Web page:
Abstract We present results of an investigation of preservice secondary mathematics and science teachers’ conceptions of project-based instruction (PBI) and their enactments of PBI in apprentice (student) teaching. We evaluated their thinking and implementations within a composite framework based on the work of education researchers. We analyzed survey responses, both qualitatively and statistically, from three cohorts of preservice teachers both before and after apprentice teaching. In addition we interviewed and observed a subset of these future teachers. We found that in general the preservice teachers held superficial views of PBI, as compared to the researcher framework. Participants reported time and curriculum restrictions as major barriers; however, teachers for whom enactment of PBI was presented as an explicit goal, and who were given support toward that end, were more likely to enact authentic implementations, regardless of previous reservations about PBI. Without this additional scaffolding, even teachers with high affinity for PBI were unlikely to implement it authentically.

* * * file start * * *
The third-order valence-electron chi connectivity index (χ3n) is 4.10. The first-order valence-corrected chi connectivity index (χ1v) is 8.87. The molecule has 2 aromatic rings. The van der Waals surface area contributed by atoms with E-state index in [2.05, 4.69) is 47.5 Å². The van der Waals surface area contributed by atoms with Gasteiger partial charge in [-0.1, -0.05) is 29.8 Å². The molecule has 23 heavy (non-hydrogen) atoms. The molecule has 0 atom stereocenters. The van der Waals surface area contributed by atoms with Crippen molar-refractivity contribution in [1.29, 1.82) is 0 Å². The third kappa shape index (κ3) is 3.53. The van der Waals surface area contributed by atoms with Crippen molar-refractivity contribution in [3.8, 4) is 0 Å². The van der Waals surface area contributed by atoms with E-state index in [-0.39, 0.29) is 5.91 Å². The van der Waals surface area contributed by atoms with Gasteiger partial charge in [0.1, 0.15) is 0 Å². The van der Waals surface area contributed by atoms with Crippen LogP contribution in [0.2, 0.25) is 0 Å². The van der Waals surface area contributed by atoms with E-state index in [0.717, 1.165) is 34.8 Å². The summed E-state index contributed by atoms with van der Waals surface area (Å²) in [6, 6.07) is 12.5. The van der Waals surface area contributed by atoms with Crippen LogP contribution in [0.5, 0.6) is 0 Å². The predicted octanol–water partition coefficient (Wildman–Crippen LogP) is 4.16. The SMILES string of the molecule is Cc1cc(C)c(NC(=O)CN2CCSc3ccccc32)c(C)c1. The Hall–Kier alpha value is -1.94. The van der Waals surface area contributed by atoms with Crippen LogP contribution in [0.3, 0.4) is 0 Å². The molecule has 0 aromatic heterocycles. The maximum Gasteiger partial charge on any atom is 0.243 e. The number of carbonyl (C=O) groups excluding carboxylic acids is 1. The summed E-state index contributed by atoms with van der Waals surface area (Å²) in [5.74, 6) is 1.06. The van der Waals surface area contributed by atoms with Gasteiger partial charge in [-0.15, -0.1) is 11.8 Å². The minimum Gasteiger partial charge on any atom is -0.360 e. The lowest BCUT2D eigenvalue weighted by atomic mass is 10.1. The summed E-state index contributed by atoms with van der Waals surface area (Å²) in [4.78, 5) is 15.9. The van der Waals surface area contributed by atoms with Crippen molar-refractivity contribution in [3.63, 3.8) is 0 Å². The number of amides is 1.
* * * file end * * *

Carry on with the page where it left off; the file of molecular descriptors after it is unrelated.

Keywords Project based instruction Preservice teachers Teacher preparation Project based learning